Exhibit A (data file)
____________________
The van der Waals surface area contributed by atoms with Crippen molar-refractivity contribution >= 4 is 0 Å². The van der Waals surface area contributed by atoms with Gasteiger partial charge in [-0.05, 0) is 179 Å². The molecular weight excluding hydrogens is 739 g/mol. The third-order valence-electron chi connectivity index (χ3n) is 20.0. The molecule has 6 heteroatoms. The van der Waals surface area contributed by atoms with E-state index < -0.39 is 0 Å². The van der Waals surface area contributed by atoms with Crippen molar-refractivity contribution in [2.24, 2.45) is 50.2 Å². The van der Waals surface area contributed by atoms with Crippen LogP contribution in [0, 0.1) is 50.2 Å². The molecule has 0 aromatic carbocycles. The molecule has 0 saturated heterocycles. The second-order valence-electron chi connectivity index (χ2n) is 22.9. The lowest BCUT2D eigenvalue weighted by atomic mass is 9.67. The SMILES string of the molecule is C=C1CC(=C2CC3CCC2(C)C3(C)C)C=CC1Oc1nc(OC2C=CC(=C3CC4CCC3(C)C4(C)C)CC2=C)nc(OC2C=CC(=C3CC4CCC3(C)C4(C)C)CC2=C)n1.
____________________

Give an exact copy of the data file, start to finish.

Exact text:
The van der Waals surface area contributed by atoms with Crippen molar-refractivity contribution >= 4 is 0 Å². The van der Waals surface area contributed by atoms with Gasteiger partial charge in [-0.05, 0) is 179 Å². The molecular weight excluding hydrogens is 739 g/mol. The third-order valence-electron chi connectivity index (χ3n) is 20.0. The molecule has 6 heteroatoms. The van der Waals surface area contributed by atoms with E-state index < -0.39 is 0 Å². The van der Waals surface area contributed by atoms with Crippen molar-refractivity contribution in [2.24, 2.45) is 50.2 Å². The van der Waals surface area contributed by atoms with Crippen LogP contribution in [0, 0.1) is 50.2 Å². The molecule has 0 aromatic carbocycles. The molecule has 0 saturated heterocycles. The second-order valence-electron chi connectivity index (χ2n) is 22.9. The lowest BCUT2D eigenvalue weighted by atomic mass is 9.67. The SMILES string of the molecule is C=C1CC(=C2CC3CCC2(C)C3(C)C)C=CC1Oc1nc(OC2C=CC(=C3CC4CCC3(C)C4(C)C)CC2=C)nc(OC2C=CC(=C3CC4CCC3(C)C4(C)C)CC2=C)n1.